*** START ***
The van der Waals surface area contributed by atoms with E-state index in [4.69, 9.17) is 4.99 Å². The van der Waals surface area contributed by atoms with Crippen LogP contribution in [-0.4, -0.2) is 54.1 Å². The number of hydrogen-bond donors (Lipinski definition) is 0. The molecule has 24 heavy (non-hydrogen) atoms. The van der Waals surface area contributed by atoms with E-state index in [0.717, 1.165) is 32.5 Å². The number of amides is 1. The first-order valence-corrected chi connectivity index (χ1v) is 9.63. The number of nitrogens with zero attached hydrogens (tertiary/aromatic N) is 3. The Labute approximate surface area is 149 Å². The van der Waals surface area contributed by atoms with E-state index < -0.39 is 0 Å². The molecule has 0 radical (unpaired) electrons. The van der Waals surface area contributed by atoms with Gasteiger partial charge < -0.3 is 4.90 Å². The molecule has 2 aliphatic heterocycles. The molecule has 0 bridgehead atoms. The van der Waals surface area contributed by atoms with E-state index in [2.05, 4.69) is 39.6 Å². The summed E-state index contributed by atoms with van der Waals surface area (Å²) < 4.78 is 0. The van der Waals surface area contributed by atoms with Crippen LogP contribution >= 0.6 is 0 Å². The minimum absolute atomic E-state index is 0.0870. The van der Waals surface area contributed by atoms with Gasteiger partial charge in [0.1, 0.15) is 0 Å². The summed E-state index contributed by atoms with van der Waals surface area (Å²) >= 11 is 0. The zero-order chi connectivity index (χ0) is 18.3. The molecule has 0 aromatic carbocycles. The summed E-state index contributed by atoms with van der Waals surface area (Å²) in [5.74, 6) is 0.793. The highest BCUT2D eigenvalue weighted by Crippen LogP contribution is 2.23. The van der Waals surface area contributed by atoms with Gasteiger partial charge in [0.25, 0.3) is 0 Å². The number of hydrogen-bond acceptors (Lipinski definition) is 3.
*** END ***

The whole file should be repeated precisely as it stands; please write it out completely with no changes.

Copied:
The van der Waals surface area contributed by atoms with E-state index in [4.69, 9.17) is 4.99 Å². The van der Waals surface area contributed by atoms with Crippen LogP contribution in [-0.4, -0.2) is 54.1 Å². The number of hydrogen-bond donors (Lipinski definition) is 0. The molecule has 24 heavy (non-hydrogen) atoms. The van der Waals surface area contributed by atoms with E-state index in [0.717, 1.165) is 32.5 Å². The number of amides is 1. The first-order valence-corrected chi connectivity index (χ1v) is 9.63. The number of nitrogens with zero attached hydrogens (tertiary/aromatic N) is 3. The Labute approximate surface area is 149 Å². The van der Waals surface area contributed by atoms with E-state index < -0.39 is 0 Å². The molecule has 0 radical (unpaired) electrons. The van der Waals surface area contributed by atoms with Gasteiger partial charge < -0.3 is 4.90 Å². The molecule has 2 aliphatic heterocycles. The molecule has 0 bridgehead atoms. The van der Waals surface area contributed by atoms with E-state index in [2.05, 4.69) is 39.6 Å². The summed E-state index contributed by atoms with van der Waals surface area (Å²) < 4.78 is 0. The van der Waals surface area contributed by atoms with Crippen LogP contribution >= 0.6 is 0 Å². The minimum absolute atomic E-state index is 0.0870. The van der Waals surface area contributed by atoms with Gasteiger partial charge in [0.1, 0.15) is 0 Å². The summed E-state index contributed by atoms with van der Waals surface area (Å²) >= 11 is 0. The zero-order chi connectivity index (χ0) is 18.3. The molecule has 0 aromatic carbocycles. The summed E-state index contributed by atoms with van der Waals surface area (Å²) in [5.74, 6) is 0.793. The highest BCUT2D eigenvalue weighted by Crippen LogP contribution is 2.23. The van der Waals surface area contributed by atoms with Gasteiger partial charge in [0.25, 0.3) is 0 Å². The number of hydrogen-bond acceptors (Lipinski definition) is 3.